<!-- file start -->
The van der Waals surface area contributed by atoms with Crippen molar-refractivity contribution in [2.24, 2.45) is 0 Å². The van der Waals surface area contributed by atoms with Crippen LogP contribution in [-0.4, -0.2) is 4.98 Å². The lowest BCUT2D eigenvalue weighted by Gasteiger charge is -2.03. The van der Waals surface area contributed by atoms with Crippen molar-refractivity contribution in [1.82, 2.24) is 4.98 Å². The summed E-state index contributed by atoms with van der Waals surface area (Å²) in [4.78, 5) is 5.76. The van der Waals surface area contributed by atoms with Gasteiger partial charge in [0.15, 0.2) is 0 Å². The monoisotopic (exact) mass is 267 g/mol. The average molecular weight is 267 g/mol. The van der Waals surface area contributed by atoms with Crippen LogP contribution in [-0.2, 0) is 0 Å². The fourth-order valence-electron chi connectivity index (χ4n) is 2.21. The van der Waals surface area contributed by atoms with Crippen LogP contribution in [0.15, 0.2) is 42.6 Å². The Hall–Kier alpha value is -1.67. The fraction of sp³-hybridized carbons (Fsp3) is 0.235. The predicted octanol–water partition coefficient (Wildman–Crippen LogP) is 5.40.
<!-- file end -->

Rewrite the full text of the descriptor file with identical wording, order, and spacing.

The van der Waals surface area contributed by atoms with Crippen molar-refractivity contribution in [2.24, 2.45) is 0 Å². The van der Waals surface area contributed by atoms with Crippen LogP contribution in [-0.4, -0.2) is 4.98 Å². The lowest BCUT2D eigenvalue weighted by Gasteiger charge is -2.03. The van der Waals surface area contributed by atoms with Crippen molar-refractivity contribution in [1.82, 2.24) is 4.98 Å². The summed E-state index contributed by atoms with van der Waals surface area (Å²) in [4.78, 5) is 5.76. The van der Waals surface area contributed by atoms with Gasteiger partial charge in [0.15, 0.2) is 0 Å². The monoisotopic (exact) mass is 267 g/mol. The average molecular weight is 267 g/mol. The van der Waals surface area contributed by atoms with Crippen LogP contribution in [-0.2, 0) is 0 Å². The fourth-order valence-electron chi connectivity index (χ4n) is 2.21. The van der Waals surface area contributed by atoms with Crippen LogP contribution in [0.15, 0.2) is 42.6 Å². The Hall–Kier alpha value is -1.67. The fraction of sp³-hybridized carbons (Fsp3) is 0.235. The predicted octanol–water partition coefficient (Wildman–Crippen LogP) is 5.40.